Shooting the Breeze with Trashy and the Kid
On the Road and Release of Songs In The Key of Blow Me
Photo by Ricardo Acevedo
Austin-based outfit Trashy and the Kid are an interesting bunch. According to their bio the band includes a flamboyant cross dresser, a brooding chef, a cheerful hippy, a lecherous dyke, and a hyperactive Christian. Together they pump out some raw high-energy punk. I thought it’d be nice to get to know them a little more… so while they were on their “Passed Out Prom Queens” Tour I e-mailed them a few questions. In true Trashy style they let me know they answered by video “while getting hammered at the Greenwich Treehouse in New York city, after playing the Suffolk.”
I learned of them from their EP Run For Your Life which was released a year of so ago. Well, they have just finished their first full-length album, Songs in the Key of Blow Me, and they will be playing an INsite Night on May 15 at Encore to celebrate.
Trashy and the Kid are Paul Tyler (vocals), Brian Delano (guitar), Sterling Ridings (guitar), Shannon Deane (bass) and Staci Grim (drums).
Claes: What’s in a name? How’d you come up with “Trashy and the Kid?”
Paul Tyler: “It would be sad for us to give the real story away, because I so love people coming up to me on the street and saying 'What's up, Trashy!' And I know they're not trying to be mean so I have to resist the urge to be like 'Nothing, Douchebag! What's up with you?'”
Brian Delano: “But if you're Trashy, that means the rest of us collectively are the Kid, which doesn't make sense.”
Claes: You’re first full-length, Songs in the Key of Blow Me, is being released this month. Hearing some of the rough cuts, it sounds like the same “mothers-hide-your-kids” punk extravaganza that the Run For Your Life EP did, but fleshed out.
Sterling Ridings: “Well, we can't all be Bono, talking about the rape of Ireland, or whatever.”
Tyler: “We re-did a lot of the songs from our EP because it's almost an entirely different band. The new cuts are so much harder and more complex, really thick and cool.”
Ridings: “There's a lot of depth.”
What songs from the new album do you look forward to playing live?
Delano: “I like Rampant Sex On The Hell Train. That song's got great energy, it's a blast to play.”
Staci Grim: “I'd say Poledancer. It's always the first song that sounds magical and it sets the mood for the whole show.”
Is there a song on the new CD that holds a special meaning above the rest?
Tyler: “Probably Little Dirty. It's one of the earliest songs I wrote. I don't think this is a new idea, but for a song about a prostitute, I like how explicitly it goes into the idea that every job is a kind of prostitution, as in, how much is your life worth to you, that you would slough it off doing things that really don't mean that much to you? Which in the end is how so many of our jobs are. And we're talking about prostitution because lots of people think sex is so meaningful, but how meaningful is your time, on this earth?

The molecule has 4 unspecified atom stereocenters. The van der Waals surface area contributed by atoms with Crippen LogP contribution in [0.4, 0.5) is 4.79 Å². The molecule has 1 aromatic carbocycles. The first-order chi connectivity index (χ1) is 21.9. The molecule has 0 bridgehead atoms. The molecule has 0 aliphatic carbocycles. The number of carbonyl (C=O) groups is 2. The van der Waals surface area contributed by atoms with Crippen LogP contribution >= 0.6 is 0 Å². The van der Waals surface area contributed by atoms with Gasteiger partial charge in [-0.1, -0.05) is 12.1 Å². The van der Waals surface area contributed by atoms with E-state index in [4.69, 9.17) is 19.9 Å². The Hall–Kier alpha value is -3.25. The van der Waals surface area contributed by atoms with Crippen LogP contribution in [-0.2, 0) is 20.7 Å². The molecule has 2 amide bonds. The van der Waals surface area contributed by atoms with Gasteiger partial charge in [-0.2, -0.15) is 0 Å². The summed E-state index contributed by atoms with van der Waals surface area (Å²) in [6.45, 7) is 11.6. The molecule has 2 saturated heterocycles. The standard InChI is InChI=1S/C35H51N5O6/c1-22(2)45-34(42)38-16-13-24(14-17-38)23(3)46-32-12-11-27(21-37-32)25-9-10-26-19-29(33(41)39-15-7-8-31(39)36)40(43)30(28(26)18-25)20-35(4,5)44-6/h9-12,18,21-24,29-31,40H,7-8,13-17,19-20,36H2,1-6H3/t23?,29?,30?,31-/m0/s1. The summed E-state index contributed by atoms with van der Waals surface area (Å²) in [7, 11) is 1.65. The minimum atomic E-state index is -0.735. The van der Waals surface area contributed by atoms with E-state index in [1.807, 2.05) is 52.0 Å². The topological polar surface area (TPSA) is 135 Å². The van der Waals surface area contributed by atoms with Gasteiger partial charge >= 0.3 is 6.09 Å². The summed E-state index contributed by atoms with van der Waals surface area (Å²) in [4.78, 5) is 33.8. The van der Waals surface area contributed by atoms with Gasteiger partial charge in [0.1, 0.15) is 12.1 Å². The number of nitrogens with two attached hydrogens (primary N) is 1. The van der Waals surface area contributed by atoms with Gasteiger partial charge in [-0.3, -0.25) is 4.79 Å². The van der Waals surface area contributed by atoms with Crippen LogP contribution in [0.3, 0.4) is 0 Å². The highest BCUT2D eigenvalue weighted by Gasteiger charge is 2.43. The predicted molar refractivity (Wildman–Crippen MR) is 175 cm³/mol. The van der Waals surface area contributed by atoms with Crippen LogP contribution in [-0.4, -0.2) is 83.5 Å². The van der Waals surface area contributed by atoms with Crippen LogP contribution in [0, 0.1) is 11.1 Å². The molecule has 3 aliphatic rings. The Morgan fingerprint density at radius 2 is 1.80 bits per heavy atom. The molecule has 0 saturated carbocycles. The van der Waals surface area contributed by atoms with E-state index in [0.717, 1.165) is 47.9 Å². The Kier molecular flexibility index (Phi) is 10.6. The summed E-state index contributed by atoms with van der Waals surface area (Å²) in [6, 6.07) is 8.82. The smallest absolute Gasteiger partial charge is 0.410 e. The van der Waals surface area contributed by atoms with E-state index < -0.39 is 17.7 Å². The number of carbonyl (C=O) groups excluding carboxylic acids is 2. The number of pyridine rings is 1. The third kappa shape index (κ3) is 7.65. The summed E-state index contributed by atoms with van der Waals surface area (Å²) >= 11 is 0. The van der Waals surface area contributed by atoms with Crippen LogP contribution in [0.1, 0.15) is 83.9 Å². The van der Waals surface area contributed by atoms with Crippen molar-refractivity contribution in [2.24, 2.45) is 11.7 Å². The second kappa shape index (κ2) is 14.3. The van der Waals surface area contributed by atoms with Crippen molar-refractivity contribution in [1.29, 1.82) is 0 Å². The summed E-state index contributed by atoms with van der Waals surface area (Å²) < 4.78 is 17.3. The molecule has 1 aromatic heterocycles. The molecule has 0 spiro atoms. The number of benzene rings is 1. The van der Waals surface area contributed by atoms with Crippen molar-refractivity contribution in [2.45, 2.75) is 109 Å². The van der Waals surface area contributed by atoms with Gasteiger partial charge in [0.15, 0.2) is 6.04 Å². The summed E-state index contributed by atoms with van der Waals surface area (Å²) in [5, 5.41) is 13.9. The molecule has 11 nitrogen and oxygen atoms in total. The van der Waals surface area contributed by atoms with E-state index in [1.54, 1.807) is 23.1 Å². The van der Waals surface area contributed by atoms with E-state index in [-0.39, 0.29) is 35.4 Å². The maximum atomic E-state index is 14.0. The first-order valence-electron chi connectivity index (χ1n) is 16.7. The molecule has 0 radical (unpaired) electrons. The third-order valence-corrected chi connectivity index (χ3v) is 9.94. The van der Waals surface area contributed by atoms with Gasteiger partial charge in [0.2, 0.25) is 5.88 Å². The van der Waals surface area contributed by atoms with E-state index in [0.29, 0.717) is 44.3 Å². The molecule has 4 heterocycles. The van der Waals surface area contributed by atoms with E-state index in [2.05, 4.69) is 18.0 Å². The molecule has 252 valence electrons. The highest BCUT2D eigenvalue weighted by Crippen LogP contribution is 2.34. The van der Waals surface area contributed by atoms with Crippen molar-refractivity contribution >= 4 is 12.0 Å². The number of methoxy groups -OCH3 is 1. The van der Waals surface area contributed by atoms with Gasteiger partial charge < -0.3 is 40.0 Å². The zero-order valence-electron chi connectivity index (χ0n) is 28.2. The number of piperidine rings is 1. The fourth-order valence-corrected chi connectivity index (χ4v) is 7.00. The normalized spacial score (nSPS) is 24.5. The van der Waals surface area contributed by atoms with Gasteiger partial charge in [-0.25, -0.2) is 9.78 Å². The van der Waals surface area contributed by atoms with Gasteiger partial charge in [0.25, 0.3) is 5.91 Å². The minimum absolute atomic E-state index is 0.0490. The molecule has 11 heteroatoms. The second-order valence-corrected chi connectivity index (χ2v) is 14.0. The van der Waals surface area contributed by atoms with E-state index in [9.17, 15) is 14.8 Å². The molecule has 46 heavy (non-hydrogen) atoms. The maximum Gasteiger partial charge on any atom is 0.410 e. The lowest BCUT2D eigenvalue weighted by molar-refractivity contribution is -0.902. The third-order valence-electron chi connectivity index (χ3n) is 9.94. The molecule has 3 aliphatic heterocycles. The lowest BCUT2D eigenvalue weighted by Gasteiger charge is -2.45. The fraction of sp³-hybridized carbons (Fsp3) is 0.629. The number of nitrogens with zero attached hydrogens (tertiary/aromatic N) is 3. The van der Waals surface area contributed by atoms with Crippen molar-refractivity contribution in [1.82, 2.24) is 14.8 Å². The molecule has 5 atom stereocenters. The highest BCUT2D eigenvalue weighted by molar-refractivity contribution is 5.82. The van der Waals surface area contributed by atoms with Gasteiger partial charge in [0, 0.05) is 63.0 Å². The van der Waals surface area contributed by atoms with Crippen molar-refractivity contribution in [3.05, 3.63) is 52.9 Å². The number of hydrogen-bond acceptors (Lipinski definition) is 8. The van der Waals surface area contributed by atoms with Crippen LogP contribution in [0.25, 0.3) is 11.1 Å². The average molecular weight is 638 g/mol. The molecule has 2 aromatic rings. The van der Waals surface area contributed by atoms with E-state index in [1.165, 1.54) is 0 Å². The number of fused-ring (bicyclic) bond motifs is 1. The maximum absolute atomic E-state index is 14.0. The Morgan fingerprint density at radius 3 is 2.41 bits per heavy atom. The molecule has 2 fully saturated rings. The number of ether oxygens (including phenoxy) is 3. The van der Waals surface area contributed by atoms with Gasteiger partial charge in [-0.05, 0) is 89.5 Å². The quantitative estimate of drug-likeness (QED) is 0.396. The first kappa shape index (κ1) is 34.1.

Grim: “I'd say Run For Your Life just for the very bold statement. 'I'll see you all in Hell … oh well!'”
You spent most of April on the road doing the “Passed Out Prom Queen Tour.” How difficult was it to be out there and still finish the new record?
Delano: “No record is ever truly finished. That's what I've learned. At a certain point you have to say 'I'm satisfied with where it's at.”
Tyler: “At some point you just stop listening to mixes. But the current mixes are so good, we're being really picky … we've gone deep with this motherf***er.”
Staci Grim has been playing drums for you in this current tour. How did that happen?
Tyler: “We drugged him and kidnapped him.”
Delano: “We gave him TheraFlu.”
May 15 you will be releasing your new CD at an INsite Night at Encore (611 Red River) . Who else is on the bill and how’d you choose them?
Tyler: “The opening band is Bad Lovers, a rootsy pop punk band, more like Buddy Holly on speed than Green Day or anything like that. They're another band that records at SuperPop, we saw them at a SuperPop showcase and we liked their energy and the fact that their fans got rowdy and threw shit. We've also got Exile, a straight-up mosher punk band we're friends with. And the headliner is Jason McMaster's Metallica tribute band, Kill 'Em All, which is going to kick ass. It's going to be one of the most high-energy, high-quality lineups I've heard of in Austin in a long time, and a real mix of the classic and the new guard, which is what our band is about in a lot of ways. And putting it together ourselves has been a treat.”
Claes: Any special plans for the release?
Ridings: “I promise to not kill myself before the CD release.”
Tyler: “Intentionally or …?”
Ridings: “Yes, intentionally.”
Shannon Deane: “No promises for afterward?”
Ridings: “**** no, I make no promises for afterward! In fact, that's how I'm going to make you mother******s famous … I'm going to do the record release party, and then live onstage I'm going to cut my head off with my own homemade guillotine.”
Delano: “Made out of guitar strings?”
Tyler: “And papier-mâché.”
Ridings: “Right, guitar strings and papier-mâché. And I'm going to leave a note saying 'Paul, it's all your fault.'”
Grim: “Ha ha! Live with that one, Paul.”
Deane: “Might happen in Georgia.”